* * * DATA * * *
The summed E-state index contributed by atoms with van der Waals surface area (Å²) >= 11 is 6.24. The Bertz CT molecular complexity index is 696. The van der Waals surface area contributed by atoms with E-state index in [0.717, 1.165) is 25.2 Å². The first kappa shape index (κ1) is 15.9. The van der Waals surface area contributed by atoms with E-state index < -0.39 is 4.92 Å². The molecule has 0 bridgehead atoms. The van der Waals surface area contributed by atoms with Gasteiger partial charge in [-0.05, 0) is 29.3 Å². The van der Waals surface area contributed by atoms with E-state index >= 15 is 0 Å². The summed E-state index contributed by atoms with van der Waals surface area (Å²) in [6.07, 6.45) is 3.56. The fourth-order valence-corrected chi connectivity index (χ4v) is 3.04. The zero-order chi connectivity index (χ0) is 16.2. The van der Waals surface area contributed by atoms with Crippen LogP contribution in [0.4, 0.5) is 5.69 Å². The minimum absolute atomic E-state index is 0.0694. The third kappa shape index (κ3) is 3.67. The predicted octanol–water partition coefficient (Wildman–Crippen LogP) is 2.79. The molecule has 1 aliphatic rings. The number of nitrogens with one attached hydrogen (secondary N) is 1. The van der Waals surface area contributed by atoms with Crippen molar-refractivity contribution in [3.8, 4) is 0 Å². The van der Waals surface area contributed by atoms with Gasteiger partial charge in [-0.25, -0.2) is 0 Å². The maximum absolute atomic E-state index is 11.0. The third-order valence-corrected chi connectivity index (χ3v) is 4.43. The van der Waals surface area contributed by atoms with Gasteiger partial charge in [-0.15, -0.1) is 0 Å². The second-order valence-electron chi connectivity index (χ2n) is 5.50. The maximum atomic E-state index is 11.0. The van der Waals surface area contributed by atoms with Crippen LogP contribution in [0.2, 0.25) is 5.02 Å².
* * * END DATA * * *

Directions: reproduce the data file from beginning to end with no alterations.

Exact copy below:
The summed E-state index contributed by atoms with van der Waals surface area (Å²) >= 11 is 6.24. The Bertz CT molecular complexity index is 696. The van der Waals surface area contributed by atoms with E-state index in [0.717, 1.165) is 25.2 Å². The first kappa shape index (κ1) is 15.9. The van der Waals surface area contributed by atoms with E-state index < -0.39 is 4.92 Å². The molecule has 0 bridgehead atoms. The van der Waals surface area contributed by atoms with Gasteiger partial charge in [-0.05, 0) is 29.3 Å². The van der Waals surface area contributed by atoms with E-state index >= 15 is 0 Å². The summed E-state index contributed by atoms with van der Waals surface area (Å²) in [6.07, 6.45) is 3.56. The fourth-order valence-corrected chi connectivity index (χ4v) is 3.04. The zero-order chi connectivity index (χ0) is 16.2. The van der Waals surface area contributed by atoms with Crippen LogP contribution in [0.4, 0.5) is 5.69 Å². The minimum absolute atomic E-state index is 0.0694. The third kappa shape index (κ3) is 3.67. The predicted octanol–water partition coefficient (Wildman–Crippen LogP) is 2.79. The molecule has 1 aliphatic rings. The number of nitrogens with one attached hydrogen (secondary N) is 1. The van der Waals surface area contributed by atoms with Crippen molar-refractivity contribution in [3.8, 4) is 0 Å². The van der Waals surface area contributed by atoms with Gasteiger partial charge in [-0.25, -0.2) is 0 Å². The maximum absolute atomic E-state index is 11.0. The third-order valence-corrected chi connectivity index (χ3v) is 4.43. The van der Waals surface area contributed by atoms with Gasteiger partial charge in [-0.15, -0.1) is 0 Å². The second-order valence-electron chi connectivity index (χ2n) is 5.50. The maximum atomic E-state index is 11.0. The van der Waals surface area contributed by atoms with Crippen LogP contribution in [0.2, 0.25) is 5.02 Å².